Pair of tawaki chicks Oct 2019 Gorge River

Our experience from our monitoring of West Coast tawaki nest sites in recent years is that, if tawaki chicks survive, only one chick is usually raised to fledging, but in these photos, from cameras at Gorge River, one tawaki pair has raised two chicks!

Fiordland crested penguins or tawaki follow the crested penguin approach to breeding, that is laying one egg first and a larger one a couple of days later – which then hatches first (B chick). The larger chick then gets fed first and the second, back up chick if you like, only gets fed if the first one is full, being pushed out of the way by the first one. This almost always means that the chick from the first egg (A chick) dies within a few days of hatching.

But not for this nest and in fact not in other areas where food is more abundant.  The Tawaki Project has found that some of the pairs monitored at Harrison Cove in Milford Sound were raising two chicks with plentiful food right on their doorstep and had foraging ranges of only 3km.

In 2015, during the second year of camera monitoring by the West Coast Penguin Trust in South Westland, it seems that most if not all nests failed at Jackson Head due to chick starvation.  The Tawaki Project were tracking some tawaki from Jackson Head and found that they were going significantly further to forage to feed chicks than in other years, for example they averaged a 12km range in 2014 but a 100km range in 2015 during very strong El Niño conditions. (Read their 2016 season report here including reports for Jackson Head 2015 and Milford Sound 2016.)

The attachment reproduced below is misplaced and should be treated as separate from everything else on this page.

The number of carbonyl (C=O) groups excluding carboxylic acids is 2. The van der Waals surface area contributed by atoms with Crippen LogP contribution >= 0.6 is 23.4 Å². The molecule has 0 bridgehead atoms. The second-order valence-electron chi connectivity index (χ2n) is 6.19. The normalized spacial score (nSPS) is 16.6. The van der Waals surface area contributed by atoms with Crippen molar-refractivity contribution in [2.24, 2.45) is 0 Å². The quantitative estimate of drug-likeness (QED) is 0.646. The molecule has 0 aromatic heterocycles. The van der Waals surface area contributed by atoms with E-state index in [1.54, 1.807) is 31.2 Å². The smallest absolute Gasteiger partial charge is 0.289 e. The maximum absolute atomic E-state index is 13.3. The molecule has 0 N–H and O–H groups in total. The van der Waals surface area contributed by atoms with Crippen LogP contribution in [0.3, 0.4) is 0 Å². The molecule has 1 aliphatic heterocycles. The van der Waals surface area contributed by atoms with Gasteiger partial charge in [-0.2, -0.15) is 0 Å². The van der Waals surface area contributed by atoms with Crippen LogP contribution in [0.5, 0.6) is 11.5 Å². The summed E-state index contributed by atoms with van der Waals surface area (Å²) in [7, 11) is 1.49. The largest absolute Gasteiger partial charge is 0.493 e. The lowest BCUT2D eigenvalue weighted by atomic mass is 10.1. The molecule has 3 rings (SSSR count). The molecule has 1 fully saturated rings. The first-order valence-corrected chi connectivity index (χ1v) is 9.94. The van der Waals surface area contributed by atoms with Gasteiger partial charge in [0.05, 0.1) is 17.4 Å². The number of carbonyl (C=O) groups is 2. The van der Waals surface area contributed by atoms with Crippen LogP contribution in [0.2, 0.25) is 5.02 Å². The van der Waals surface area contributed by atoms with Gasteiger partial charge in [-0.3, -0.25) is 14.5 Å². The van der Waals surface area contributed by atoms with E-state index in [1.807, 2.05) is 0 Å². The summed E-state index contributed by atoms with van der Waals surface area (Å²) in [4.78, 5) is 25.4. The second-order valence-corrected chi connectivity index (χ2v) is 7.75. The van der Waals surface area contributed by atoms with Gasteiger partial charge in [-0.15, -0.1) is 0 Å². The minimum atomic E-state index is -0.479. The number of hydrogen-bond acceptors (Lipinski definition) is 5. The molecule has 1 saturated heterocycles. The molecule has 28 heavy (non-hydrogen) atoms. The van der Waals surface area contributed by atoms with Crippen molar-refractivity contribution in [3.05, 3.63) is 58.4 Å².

The Trust is fortunate to have Catherine Stewart at Gorge River to maintain cameras in the tawaki colony and has continued this valuable work each season since it began in 2014.  This year, for the first time in the six years of our camera monitoring, she has seen two chicks grow up in one nest. She reported:

“Nest GR15 raised two chicks, at least to the end of October. Lots of video of B chick being preferentially fed and A chick much smaller during the guard phase, but later they were pretty equal.”

Catherine has now reviewed all the recordings from 10 cameras and Robin Long, Tawaki Ranger, is compiling a report for the season, collating the Gorge River Data along with breeding success monitoring at two other South Westland sites. The report will be available soon.

Pair of tawaki chicks - Gorge River October 2019
Pair of tawaki chicks – Gorge River October 2019
Pair of tawaki chicks - Gorge River October 2019
Pair of tawaki chicks with adult – Gorge River October 2019
Pair of tawaki chicks - Gorge River October 2019
Pair of tawaki chicks – Gorge River October 2019